I start toward the edge of our flow. It takes me five minutes to get there. I’m used to staring down into the tiny crack of brown water between our floe and the next one over, the Ice Pancake. The Ice Pancake is many times larger than ours, but it’s much lower. Russell thinks that could be a problem if we have to cross it. And when I lean over the edge, looking at the six foot drop to the blank white of Ice Pancake, and the sliver of brown sea between, I almost expect the edge of the Resilience floe to dip in toward the ocean under my body weight. But it doesn’t. I know by now. It’s like this thing is as sturdy as a Rockies mud bank. All an illusion, I know, but I can’t help it. I do my test: jump up and slam into the ground. It’s a good sign that my side doesn’t punish me for acting dumb. And the floe doesn’t even flinch. It’s got its own business and it doesn’t care about my small weight. I do it one more time and give up, imagining that I might slip off into the ocean crack and Russell won’t notice for ten minutes. And I’ll be gone because he’s so deep into taking care of the guns.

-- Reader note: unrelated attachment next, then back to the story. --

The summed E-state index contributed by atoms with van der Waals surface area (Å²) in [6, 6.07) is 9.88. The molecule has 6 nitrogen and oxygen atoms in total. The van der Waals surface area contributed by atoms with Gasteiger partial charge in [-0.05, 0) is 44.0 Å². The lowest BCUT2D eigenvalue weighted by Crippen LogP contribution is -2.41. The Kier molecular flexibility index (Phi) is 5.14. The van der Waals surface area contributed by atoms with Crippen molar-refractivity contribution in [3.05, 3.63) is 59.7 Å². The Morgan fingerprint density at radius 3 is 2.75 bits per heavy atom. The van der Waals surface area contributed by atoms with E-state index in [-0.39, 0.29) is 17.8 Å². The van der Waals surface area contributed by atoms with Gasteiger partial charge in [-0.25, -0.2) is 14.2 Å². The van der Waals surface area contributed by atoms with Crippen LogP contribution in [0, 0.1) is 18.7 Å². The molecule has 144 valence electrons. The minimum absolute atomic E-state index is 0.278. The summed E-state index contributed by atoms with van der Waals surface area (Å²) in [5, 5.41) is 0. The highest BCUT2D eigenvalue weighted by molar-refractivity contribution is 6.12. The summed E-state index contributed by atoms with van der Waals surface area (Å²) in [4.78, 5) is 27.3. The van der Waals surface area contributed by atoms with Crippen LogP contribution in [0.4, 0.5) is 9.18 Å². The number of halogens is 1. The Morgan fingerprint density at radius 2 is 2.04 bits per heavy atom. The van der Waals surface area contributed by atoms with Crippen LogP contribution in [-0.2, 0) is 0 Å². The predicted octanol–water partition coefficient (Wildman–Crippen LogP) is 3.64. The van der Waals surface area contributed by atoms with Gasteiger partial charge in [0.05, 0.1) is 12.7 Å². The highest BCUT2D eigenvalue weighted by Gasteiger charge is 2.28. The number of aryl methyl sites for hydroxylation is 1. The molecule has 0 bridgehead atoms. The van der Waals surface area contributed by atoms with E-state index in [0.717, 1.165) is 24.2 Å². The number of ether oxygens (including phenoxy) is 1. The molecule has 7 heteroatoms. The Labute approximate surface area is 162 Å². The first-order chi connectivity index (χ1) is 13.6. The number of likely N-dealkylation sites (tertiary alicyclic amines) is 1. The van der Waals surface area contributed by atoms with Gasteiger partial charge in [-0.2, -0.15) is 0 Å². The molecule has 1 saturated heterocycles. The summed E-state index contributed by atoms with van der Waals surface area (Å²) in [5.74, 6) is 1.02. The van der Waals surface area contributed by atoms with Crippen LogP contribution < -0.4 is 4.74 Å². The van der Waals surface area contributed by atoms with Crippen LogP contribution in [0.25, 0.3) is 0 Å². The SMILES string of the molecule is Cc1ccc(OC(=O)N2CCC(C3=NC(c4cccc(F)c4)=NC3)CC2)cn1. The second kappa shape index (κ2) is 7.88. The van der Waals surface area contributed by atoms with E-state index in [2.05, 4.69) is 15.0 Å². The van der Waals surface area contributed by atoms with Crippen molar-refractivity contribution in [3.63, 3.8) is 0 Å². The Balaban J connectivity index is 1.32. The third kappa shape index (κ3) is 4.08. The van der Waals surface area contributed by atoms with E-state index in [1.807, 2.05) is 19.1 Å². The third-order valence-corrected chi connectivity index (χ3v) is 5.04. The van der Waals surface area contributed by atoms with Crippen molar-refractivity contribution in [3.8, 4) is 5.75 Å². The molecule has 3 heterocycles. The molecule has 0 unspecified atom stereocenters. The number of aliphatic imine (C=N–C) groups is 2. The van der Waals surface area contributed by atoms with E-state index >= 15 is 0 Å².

I turn around and watch him. From the edge of the floe he’s tiny. I can barely see his fingers going over the steel rod, holding it up to his face, trying to catch what’s left of the daylight. He’s making use of every last bit. And there’s Voley—done exploring the boat, walking out on his own toward the floe’s edge in the other direction. Limp-walking, something he’s managed to do with speed now that we’ve been camped in one place with nothing to do all day but beat up the same icy trails. So I let Voley do his own round, and I start along the rim so that we’ll meet each other halfway.